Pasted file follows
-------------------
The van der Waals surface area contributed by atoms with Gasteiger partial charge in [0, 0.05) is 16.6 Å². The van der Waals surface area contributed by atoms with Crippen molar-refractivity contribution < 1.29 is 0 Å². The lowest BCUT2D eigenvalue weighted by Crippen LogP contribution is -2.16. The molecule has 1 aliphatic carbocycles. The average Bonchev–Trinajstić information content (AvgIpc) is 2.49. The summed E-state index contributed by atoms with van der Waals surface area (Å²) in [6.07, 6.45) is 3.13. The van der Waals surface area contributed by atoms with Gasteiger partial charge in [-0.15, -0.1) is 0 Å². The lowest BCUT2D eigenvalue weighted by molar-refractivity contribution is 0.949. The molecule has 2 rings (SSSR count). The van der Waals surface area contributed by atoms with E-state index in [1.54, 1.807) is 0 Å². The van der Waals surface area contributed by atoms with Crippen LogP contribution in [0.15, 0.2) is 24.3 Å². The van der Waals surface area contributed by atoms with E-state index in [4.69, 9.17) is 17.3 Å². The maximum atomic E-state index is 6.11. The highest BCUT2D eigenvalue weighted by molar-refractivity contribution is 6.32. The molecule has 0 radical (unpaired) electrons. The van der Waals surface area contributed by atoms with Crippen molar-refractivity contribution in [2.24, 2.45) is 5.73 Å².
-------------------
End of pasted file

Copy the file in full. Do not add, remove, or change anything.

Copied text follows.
The van der Waals surface area contributed by atoms with Gasteiger partial charge in [0, 0.05) is 16.6 Å². The van der Waals surface area contributed by atoms with Crippen molar-refractivity contribution < 1.29 is 0 Å². The lowest BCUT2D eigenvalue weighted by Crippen LogP contribution is -2.16. The molecule has 1 aliphatic carbocycles. The average Bonchev–Trinajstić information content (AvgIpc) is 2.49. The summed E-state index contributed by atoms with van der Waals surface area (Å²) in [6.07, 6.45) is 3.13. The van der Waals surface area contributed by atoms with Gasteiger partial charge in [-0.15, -0.1) is 0 Å². The lowest BCUT2D eigenvalue weighted by molar-refractivity contribution is 0.949. The molecule has 2 rings (SSSR count). The van der Waals surface area contributed by atoms with E-state index in [1.54, 1.807) is 0 Å². The van der Waals surface area contributed by atoms with Crippen LogP contribution in [0.15, 0.2) is 24.3 Å². The van der Waals surface area contributed by atoms with E-state index in [4.69, 9.17) is 17.3 Å². The maximum atomic E-state index is 6.11. The highest BCUT2D eigenvalue weighted by molar-refractivity contribution is 6.32. The molecule has 0 radical (unpaired) electrons. The van der Waals surface area contributed by atoms with Crippen molar-refractivity contribution in [2.24, 2.45) is 5.73 Å².